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My Happy Place
11.3k Followers
PreK - K, Homeschool
Subjects
Standards
Resource Type
Formats Included
• PDF
Pages
18 pages
My Happy Place
11.3k Followers
Also included in
1. This bundle includes two patterning resources. The printable Pony Beads Pattern Task Cards are useful as a center or early finisher activity to build mathematical and fine motor skills. The Digital Pattern Activities for Boom, Seesaw*, and Google Slides can be used in a technology-based center or as
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Description

This center activity includes 60 patterning task cards designed to be used with pony beads and pipe cleaners or laces. This activity is wonderful for strengthening fine motor skills and for helping children recognize and predict patterns. If you're looking for digital pattern activities, click here.

Patterning With Pony Beads includes 12 pattern cards in each of the following pattern categories: AB, ABC, AABB, AAB, and ABB. It also includes three versions of a recording sheet.

For best results, print these task cards on card stock and laminate them for durability.

Please see the preview file for more detailed images. If you have any questions, you can use the “Ask a Question” feature on my store page or email me at susan@myhappyplaceteaching.com.

You may also like these Geoboards Task Cards or this Paper Chains Sequencing Center.

Find more fine motor practice with these Fine Motor Skills Task Boxes.

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Thank you for shopping!

Susan Jennings (My Happy Place)

Total Pages
18 pages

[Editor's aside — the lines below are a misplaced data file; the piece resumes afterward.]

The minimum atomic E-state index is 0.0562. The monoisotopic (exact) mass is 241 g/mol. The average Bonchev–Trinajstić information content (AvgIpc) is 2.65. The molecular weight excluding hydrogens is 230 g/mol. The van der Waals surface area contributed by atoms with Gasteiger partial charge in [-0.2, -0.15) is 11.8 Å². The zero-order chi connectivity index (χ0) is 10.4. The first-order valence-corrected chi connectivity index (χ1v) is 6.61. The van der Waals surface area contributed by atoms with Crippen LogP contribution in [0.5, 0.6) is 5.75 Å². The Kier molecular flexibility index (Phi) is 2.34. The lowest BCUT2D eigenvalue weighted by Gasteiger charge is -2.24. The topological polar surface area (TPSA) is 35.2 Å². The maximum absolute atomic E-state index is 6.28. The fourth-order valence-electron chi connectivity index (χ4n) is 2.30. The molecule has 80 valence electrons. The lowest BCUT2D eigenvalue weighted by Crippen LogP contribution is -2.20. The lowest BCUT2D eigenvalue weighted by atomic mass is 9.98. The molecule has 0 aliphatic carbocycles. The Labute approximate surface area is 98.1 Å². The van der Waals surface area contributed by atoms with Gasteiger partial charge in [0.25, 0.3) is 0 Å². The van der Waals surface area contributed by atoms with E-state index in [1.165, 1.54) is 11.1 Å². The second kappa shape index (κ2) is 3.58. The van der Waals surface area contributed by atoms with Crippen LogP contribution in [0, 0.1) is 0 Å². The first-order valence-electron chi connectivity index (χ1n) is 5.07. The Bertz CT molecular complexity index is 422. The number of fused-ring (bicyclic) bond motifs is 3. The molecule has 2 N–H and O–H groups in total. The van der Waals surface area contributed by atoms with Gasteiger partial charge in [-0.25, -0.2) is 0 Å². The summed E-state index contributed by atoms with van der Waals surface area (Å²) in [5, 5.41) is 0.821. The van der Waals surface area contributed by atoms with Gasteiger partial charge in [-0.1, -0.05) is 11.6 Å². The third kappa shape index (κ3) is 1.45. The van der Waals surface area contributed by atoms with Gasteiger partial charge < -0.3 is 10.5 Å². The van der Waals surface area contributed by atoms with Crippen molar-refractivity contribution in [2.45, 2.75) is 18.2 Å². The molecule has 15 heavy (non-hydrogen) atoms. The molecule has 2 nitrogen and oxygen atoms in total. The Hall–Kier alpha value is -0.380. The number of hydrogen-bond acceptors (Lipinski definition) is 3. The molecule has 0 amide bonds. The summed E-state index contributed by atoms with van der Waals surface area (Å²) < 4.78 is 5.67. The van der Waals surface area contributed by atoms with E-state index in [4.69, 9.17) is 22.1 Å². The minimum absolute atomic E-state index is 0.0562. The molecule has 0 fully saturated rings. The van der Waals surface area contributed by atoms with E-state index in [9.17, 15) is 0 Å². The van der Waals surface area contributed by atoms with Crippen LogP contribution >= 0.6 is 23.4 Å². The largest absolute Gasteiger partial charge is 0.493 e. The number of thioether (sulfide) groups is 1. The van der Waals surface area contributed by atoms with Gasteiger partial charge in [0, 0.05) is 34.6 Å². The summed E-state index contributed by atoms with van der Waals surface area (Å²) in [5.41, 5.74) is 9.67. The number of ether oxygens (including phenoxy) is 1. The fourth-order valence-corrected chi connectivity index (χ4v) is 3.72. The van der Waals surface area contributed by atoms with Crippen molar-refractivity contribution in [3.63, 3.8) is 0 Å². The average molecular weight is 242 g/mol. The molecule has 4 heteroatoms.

N/A
Teaching Duration
Lifelong tool
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Standards

to see state-specific standards (only available in the US).
Look for and express regularity in repeated reasoning. Mathematically proficient students notice if calculations are repeated, and look both for general methods and for shortcuts. Upper elementary students might notice when dividing 25 by 11 that they are repeating the same calculations over and over again, and conclude they have a repeating decimal. By paying attention to the calculation of slope as they repeatedly check whether points are on the line through (1, 2) with slope 3, middle school students might abstract the equation (𝑦 – 2)/(𝑥 – 1) = 3. Noticing the regularity in the way terms cancel when expanding (𝑥 – 1)(𝑥 + 1), (𝑥 – 1)(𝑥² + 𝑥 + 1), and (𝑥 – 1)(𝑥³ + 𝑥² + 𝑥 + 1) might lead them to the general formula for the sum of a geometric series. As they work to solve a problem, mathematically proficient students maintain oversight of the process, while attending to the details. They continually evaluate the reasonableness of their intermediate results.